As for the manipulation, it is unclear what is truth and what is not, and the concept of doublethink kills any attempt to distinguish the two. For example when Winston, Parsons and Syme were in the pub the teliscreen announced that “Big Brother has raised the chocolate ration to twenty grams a week” (Orwell Pg. 51) Winston knew that this fact was false but everyone else “Swallowed it easily, with the stupidity of an animal” (Orwell Pg. 51). Even during hate week when the war turned sides, a riot was avoided when Goldsmith was blamed for the foul up and people swallowed that to.
3. As for real life this new concept of government watching you in the world today is unnerving to me. I don’t like being spied on and don’t do it intern without good reason. However with the pentagon looking for new inelegance members for “Home front protection” that person may be me. Perhaps not the one behind the computer all the time, but I could kick down your door. Looking at the situation active duty personnel have enough troubles, the ones they can pin this job on are the reserves, the branch I am temporarily entering wile in college. Even more frightening I may have the roll of O’Brian and become the interrogator, due to a job I qualify for being physiological interrogation. I can’t see what would be worse, me kicking in your door or me getting in your head.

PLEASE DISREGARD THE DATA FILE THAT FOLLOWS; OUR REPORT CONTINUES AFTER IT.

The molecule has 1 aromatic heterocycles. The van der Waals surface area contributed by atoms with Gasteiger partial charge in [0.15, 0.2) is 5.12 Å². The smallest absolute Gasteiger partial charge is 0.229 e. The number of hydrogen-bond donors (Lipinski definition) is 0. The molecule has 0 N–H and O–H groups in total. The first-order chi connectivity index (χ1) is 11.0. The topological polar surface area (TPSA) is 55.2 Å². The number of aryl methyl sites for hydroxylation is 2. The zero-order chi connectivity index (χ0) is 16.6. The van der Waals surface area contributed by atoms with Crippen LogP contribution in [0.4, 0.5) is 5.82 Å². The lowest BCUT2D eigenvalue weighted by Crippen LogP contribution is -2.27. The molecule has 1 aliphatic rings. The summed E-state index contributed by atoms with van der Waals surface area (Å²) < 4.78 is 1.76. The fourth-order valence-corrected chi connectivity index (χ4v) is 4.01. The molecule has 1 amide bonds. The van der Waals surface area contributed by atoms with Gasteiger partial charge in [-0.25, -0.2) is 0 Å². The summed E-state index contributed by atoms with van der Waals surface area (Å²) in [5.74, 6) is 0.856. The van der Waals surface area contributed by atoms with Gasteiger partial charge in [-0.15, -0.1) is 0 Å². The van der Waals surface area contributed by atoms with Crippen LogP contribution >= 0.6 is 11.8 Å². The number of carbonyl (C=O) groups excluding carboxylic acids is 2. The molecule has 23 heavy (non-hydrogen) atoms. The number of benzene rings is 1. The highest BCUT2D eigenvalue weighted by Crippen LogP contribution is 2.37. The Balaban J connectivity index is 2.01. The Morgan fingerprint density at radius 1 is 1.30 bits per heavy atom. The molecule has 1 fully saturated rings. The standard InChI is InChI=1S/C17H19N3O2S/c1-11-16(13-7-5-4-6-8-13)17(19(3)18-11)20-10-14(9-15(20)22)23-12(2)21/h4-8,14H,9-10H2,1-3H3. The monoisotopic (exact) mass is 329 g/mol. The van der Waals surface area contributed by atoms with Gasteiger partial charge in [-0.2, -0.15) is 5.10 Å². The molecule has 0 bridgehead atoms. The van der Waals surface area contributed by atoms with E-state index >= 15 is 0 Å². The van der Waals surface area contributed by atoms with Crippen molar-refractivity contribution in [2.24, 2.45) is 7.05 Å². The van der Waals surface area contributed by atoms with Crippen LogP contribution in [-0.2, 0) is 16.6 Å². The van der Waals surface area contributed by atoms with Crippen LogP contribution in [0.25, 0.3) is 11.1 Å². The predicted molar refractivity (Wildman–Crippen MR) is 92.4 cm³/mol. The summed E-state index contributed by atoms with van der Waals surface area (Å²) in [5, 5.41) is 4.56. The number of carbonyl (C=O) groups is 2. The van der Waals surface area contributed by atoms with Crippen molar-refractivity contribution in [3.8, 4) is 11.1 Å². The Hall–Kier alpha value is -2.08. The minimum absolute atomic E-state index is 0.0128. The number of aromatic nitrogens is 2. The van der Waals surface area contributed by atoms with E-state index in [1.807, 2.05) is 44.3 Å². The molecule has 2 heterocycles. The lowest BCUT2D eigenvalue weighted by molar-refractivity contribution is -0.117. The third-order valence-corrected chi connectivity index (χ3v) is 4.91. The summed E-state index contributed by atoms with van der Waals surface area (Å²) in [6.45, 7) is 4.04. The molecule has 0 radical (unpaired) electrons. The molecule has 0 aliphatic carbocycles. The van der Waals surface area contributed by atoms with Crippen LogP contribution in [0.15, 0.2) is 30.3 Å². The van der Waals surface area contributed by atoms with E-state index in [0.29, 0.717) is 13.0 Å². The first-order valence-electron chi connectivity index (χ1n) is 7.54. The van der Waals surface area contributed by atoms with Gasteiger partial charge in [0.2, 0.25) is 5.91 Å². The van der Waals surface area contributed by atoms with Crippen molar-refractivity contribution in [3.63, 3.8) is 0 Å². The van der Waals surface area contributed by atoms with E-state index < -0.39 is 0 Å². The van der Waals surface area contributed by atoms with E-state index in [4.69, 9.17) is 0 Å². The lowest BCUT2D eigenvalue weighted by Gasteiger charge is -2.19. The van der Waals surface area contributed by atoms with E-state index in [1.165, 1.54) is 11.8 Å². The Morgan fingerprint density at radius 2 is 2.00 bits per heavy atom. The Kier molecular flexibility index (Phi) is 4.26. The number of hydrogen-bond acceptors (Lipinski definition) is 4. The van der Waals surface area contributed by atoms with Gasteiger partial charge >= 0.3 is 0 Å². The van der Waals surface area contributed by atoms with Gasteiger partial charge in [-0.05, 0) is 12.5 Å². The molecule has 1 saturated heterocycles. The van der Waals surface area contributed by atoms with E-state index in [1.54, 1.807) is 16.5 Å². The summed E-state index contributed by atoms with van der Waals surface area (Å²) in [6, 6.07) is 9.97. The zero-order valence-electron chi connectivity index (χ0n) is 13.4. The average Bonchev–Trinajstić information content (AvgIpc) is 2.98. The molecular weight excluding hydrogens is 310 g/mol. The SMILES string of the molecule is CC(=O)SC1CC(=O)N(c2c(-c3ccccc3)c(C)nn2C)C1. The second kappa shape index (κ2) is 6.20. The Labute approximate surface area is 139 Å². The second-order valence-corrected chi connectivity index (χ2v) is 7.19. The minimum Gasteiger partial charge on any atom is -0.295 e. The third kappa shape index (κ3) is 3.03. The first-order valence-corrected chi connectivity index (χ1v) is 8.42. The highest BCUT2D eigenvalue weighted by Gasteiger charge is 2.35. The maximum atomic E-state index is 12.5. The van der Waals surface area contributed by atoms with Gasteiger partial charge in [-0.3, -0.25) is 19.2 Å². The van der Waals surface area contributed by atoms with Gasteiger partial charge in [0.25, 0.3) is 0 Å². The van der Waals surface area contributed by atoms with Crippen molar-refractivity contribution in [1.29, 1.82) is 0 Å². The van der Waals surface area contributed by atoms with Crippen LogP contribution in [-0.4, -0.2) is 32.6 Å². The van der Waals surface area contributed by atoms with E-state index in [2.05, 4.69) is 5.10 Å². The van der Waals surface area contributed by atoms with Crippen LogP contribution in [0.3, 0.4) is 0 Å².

This, if it keeps going the way it’s going, could affect me in the long run more, maybe, than those around me. Since I would be under orders and deputized “there is to reason why but there is to do and die” meaning that I will be given orders and it supersedes everything including, friends/ neighbors, relations, and beliefs. While I’m in I don’t want to get “Red Taped” and at the same time I don’t want to cause harm to the few friends I have left.

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Posted by on December 4, 2012 in Uncategorized